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Toni Fishman started as a taper. He was one of those guys whose microphones spike the audience at Grateful Dead and Phish concerts like quills on a porcupine. He started the pursuit of the best sound he could grab; soon enough he was introduced to Telefunken microphones.

How did he get to concerts? His first ride was a hand-me-down VW Rabbit.

Just as Rabbits do, it begat several VW GTIs. German cars were his thing; a neighbor had a 914-6 and a 911 that Toni lusted after. A Porsche had to be in his future.

In high school Tony was the AV guy; he loved anything to do with electronics. Afterwards he worked in a camera shop that had good German cameras. He saw that there was a great love among photographers, hobbyists, and collectors of vintage film cameras. They were used, collected, and had a great infrastructure for repairs. But what he also saw that but no one was doing this for his beloved microphones. He had identified a need.

Toni’s collecting grew into a company, Vintage Tones, focusing on selling microphones. The onset of eBay made it very hard to make a living doing this. Things started to change when he got a call that told him Warner-Reprise studios in Nashville was closing. Everything must go. There was a huge selection of microphones, four of everything. The budget had been unlimited. It had all been bought with “Bunny Money.” Money made from profits from Bugs Bunny cartoons benefited the music industry in ways no one could imagine.

Toni put in a low ball bid, never thinking he would win. A few weeks later he got the call. “Get yourself a big truck and get yourself to Nashville, you got it all!”

It all came back to Connecticut and started getting used in Toni’s studio. The crown jewels in this haul were the Telefunken ELA M 251 microphones. They had been the go-to workhorses at the Nashville studio, so certain plastic parts were becoming fragile. These parts had become unobtainable, made of unobtanium. Toni went in search of a company to replicate these vital parts.

As supplier owner told him, “If you’re going to do this, make all the plastic parts—not just the switch.” This was the switch that turned his new company on. Toni made the parts. Then Toni went music industry trade shows and the reception he got was out of this world.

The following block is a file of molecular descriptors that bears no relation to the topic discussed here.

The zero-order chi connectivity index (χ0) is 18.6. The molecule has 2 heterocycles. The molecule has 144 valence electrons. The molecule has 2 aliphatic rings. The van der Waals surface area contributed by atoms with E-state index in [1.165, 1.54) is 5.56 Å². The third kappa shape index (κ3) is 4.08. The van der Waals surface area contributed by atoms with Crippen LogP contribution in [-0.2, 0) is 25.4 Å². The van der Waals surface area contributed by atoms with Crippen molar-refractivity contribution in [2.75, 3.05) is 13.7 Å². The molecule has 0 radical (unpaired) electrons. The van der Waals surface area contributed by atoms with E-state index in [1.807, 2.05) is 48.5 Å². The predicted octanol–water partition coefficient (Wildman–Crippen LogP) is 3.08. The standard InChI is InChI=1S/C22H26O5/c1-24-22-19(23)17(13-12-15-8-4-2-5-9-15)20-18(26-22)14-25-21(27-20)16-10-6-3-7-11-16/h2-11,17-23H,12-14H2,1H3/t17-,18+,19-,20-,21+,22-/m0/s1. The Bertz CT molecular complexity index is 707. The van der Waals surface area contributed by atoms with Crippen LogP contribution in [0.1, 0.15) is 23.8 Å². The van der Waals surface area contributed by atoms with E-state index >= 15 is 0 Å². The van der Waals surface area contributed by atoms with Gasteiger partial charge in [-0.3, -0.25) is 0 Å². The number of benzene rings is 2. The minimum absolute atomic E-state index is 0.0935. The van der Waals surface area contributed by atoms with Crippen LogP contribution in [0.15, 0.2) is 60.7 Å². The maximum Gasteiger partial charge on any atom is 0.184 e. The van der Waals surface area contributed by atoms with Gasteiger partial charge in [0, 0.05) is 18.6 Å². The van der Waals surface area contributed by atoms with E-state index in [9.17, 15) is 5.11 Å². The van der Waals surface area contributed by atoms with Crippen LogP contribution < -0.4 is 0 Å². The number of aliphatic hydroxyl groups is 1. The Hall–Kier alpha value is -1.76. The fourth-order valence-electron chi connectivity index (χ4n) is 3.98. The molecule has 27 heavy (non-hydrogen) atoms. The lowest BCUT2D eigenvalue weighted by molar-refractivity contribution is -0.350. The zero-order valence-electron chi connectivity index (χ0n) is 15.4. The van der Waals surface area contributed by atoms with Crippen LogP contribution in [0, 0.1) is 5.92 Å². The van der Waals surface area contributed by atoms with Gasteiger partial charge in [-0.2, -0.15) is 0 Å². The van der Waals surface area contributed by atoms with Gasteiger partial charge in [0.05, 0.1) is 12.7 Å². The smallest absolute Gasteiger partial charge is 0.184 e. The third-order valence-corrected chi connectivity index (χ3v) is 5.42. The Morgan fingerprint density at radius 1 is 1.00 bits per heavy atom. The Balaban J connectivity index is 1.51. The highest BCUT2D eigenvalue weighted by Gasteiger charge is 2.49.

In doing this he found that Telefunken had not renewed their North American trade rights. Toni was able to secure the trade marked symbol, and by 2001 he had re-launched the company as Telefunken Elektroakustik. So from taping microphones for shows to seeing those same bands use his gear on stage it has been a long but maybe not-so-strange trip.

As his business grew, Toni made his connection with Porsche in the form of a 1969 912. Jim Newton of Automobile Associates told him to find a better car, but Toni wanted to save it. Many thousands in rust repair later, he had his dream. After 50,000 miles it was a nightmare when his engine threw a belt and it overheated. But he had a 1970 911E motor so his first Porsche became a science project on how one would personalize/customize a Porsche—the way he wanted it. Soon he was on the track with the Connecticut Valley Region of the Porsche club.

He then became a member of the Lime Rock Drivers Club.

Along the way he became aware of people like Magnus Walker and Rob Dickinson and what they were, musicians allied with that special German product. It wasn’t something he felt he could afford, but maybe there was a work around. He grabbed a bit of Magnus, a taste of Singer, stirred it up with some fiberglass and created his own resto-mod Porsche.

Toni built a few and Jim Newton watched him as he moved the cars all over creation to get things done. He told Toni of garage space available under Automobile Associates of Canton, Jim’s shop in Canton, CT. Fishman had not gone to college, but he was definitely getting an education from the people upstairs.

As you might guess with Toni Fishman, the sound is important. Toni learned about the rake and angle of the muffler: give it just a little bit of an up-sweep and you get that deeper louder note. So all the cars he builds sing beautiful songs.

Toni knows he will never be the greatest guitarist, singer, or engineer, but he creates equipment that, in the right hands, can make a difference to these performers’ art. It’s the same with the cars he builds. He wants to create something unique that emanates good vibrations.

Toni’s dream is to rekindle the connection between Porsche and Telefunken. It’s grown from his love of motorsport and bent-window 356s that sported beautiful radios with that iconic name on them.  He hopes they can play together again soon. The road ahead is open; we’ll listen to what happens.

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